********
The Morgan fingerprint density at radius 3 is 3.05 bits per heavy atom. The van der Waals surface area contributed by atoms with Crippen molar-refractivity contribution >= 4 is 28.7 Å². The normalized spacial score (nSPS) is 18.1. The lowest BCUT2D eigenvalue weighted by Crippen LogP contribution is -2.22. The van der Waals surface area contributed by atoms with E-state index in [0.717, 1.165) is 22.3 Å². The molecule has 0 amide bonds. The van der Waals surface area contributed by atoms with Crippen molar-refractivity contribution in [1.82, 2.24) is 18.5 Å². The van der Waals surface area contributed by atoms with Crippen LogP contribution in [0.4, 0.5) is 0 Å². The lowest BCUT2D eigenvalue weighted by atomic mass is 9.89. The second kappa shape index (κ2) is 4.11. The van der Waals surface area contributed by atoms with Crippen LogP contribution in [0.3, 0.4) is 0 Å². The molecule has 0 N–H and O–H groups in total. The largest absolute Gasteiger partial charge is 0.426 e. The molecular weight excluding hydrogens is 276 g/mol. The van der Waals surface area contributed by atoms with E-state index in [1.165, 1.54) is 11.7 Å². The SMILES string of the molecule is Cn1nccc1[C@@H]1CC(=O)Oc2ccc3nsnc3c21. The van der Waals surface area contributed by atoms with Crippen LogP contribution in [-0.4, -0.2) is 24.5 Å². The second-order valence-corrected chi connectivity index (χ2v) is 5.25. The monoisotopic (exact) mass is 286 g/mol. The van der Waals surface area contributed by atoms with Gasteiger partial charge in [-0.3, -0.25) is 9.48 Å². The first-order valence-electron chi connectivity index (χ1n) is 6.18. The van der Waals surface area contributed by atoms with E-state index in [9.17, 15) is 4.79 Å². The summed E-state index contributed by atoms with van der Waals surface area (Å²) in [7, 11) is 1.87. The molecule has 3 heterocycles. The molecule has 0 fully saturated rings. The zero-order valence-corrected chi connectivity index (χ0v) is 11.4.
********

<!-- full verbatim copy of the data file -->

The Morgan fingerprint density at radius 3 is 3.05 bits per heavy atom. The van der Waals surface area contributed by atoms with Crippen molar-refractivity contribution >= 4 is 28.7 Å². The normalized spacial score (nSPS) is 18.1. The lowest BCUT2D eigenvalue weighted by Crippen LogP contribution is -2.22. The van der Waals surface area contributed by atoms with E-state index in [0.717, 1.165) is 22.3 Å². The molecule has 0 amide bonds. The van der Waals surface area contributed by atoms with Crippen molar-refractivity contribution in [1.82, 2.24) is 18.5 Å². The van der Waals surface area contributed by atoms with Crippen LogP contribution in [0.4, 0.5) is 0 Å². The lowest BCUT2D eigenvalue weighted by atomic mass is 9.89. The second kappa shape index (κ2) is 4.11. The van der Waals surface area contributed by atoms with Crippen LogP contribution in [0.3, 0.4) is 0 Å². The molecule has 0 N–H and O–H groups in total. The largest absolute Gasteiger partial charge is 0.426 e. The molecular weight excluding hydrogens is 276 g/mol. The van der Waals surface area contributed by atoms with E-state index in [1.165, 1.54) is 11.7 Å². The SMILES string of the molecule is Cn1nccc1[C@@H]1CC(=O)Oc2ccc3nsnc3c21. The van der Waals surface area contributed by atoms with Crippen LogP contribution in [-0.4, -0.2) is 24.5 Å². The second-order valence-corrected chi connectivity index (χ2v) is 5.25. The monoisotopic (exact) mass is 286 g/mol. The van der Waals surface area contributed by atoms with Gasteiger partial charge in [-0.3, -0.25) is 9.48 Å². The first-order valence-electron chi connectivity index (χ1n) is 6.18. The van der Waals surface area contributed by atoms with E-state index in [9.17, 15) is 4.79 Å². The summed E-state index contributed by atoms with van der Waals surface area (Å²) in [7, 11) is 1.87. The molecule has 3 heterocycles. The molecule has 0 fully saturated rings. The zero-order valence-corrected chi connectivity index (χ0v) is 11.4.